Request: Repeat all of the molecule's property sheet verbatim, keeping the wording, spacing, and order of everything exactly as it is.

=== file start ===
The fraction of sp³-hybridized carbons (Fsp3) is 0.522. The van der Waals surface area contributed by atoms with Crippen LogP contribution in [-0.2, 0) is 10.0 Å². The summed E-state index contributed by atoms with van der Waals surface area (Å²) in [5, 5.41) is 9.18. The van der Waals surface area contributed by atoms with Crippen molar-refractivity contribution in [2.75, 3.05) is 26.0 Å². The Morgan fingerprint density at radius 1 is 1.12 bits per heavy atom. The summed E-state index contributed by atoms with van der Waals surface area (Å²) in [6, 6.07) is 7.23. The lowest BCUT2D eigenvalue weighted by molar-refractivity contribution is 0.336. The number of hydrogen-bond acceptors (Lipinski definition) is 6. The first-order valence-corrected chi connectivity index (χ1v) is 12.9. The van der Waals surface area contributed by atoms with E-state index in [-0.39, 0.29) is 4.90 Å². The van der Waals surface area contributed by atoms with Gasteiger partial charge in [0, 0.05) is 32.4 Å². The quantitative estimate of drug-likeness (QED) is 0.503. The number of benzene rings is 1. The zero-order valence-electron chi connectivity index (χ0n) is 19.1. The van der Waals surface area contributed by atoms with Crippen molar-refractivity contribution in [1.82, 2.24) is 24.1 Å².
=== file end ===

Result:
The fraction of sp³-hybridized carbons (Fsp3) is 0.522. The van der Waals surface area contributed by atoms with Crippen LogP contribution in [-0.2, 0) is 10.0 Å². The summed E-state index contributed by atoms with van der Waals surface area (Å²) in [5, 5.41) is 9.18. The van der Waals surface area contributed by atoms with Crippen molar-refractivity contribution in [2.75, 3.05) is 26.0 Å². The Morgan fingerprint density at radius 1 is 1.12 bits per heavy atom. The summed E-state index contributed by atoms with van der Waals surface area (Å²) in [6, 6.07) is 7.23. The lowest BCUT2D eigenvalue weighted by molar-refractivity contribution is 0.336. The number of hydrogen-bond acceptors (Lipinski definition) is 6. The first-order valence-corrected chi connectivity index (χ1v) is 12.9. The van der Waals surface area contributed by atoms with E-state index in [-0.39, 0.29) is 4.90 Å². The van der Waals surface area contributed by atoms with Gasteiger partial charge in [0, 0.05) is 32.4 Å². The quantitative estimate of drug-likeness (QED) is 0.503. The number of benzene rings is 1. The zero-order valence-electron chi connectivity index (χ0n) is 19.1. The van der Waals surface area contributed by atoms with Crippen molar-refractivity contribution in [1.82, 2.24) is 24.1 Å².